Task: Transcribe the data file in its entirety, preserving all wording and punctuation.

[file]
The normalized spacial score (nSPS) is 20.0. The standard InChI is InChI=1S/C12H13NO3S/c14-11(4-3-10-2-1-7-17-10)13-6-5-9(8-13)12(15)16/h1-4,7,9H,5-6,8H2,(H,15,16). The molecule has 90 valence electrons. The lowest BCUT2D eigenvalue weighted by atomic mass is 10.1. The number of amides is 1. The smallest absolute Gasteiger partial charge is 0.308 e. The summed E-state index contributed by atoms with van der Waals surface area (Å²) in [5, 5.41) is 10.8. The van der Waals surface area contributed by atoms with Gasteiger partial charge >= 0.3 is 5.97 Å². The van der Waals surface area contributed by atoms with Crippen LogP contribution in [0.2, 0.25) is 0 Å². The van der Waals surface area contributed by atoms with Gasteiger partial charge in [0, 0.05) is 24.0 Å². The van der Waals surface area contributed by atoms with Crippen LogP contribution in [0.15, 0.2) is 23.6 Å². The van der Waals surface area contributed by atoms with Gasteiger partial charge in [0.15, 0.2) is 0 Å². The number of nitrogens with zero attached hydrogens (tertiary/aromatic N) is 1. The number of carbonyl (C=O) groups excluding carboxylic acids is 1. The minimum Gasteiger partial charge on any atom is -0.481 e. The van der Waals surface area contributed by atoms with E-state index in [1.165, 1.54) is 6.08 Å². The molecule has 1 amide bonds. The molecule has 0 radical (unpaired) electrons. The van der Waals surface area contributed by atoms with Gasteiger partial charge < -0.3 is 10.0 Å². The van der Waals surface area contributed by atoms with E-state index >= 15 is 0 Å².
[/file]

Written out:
The normalized spacial score (nSPS) is 20.0. The standard InChI is InChI=1S/C12H13NO3S/c14-11(4-3-10-2-1-7-17-10)13-6-5-9(8-13)12(15)16/h1-4,7,9H,5-6,8H2,(H,15,16). The molecule has 90 valence electrons. The lowest BCUT2D eigenvalue weighted by atomic mass is 10.1. The number of amides is 1. The smallest absolute Gasteiger partial charge is 0.308 e. The summed E-state index contributed by atoms with van der Waals surface area (Å²) in [5, 5.41) is 10.8. The van der Waals surface area contributed by atoms with Gasteiger partial charge >= 0.3 is 5.97 Å². The van der Waals surface area contributed by atoms with Crippen LogP contribution in [0.2, 0.25) is 0 Å². The van der Waals surface area contributed by atoms with Gasteiger partial charge in [0, 0.05) is 24.0 Å². The van der Waals surface area contributed by atoms with Crippen LogP contribution in [0.15, 0.2) is 23.6 Å². The van der Waals surface area contributed by atoms with Gasteiger partial charge in [0.15, 0.2) is 0 Å². The number of nitrogens with zero attached hydrogens (tertiary/aromatic N) is 1. The number of carbonyl (C=O) groups excluding carboxylic acids is 1. The minimum Gasteiger partial charge on any atom is -0.481 e. The van der Waals surface area contributed by atoms with E-state index in [1.165, 1.54) is 6.08 Å². The molecule has 1 amide bonds. The molecule has 0 radical (unpaired) electrons. The van der Waals surface area contributed by atoms with Gasteiger partial charge < -0.3 is 10.0 Å². The van der Waals surface area contributed by atoms with E-state index >= 15 is 0 Å².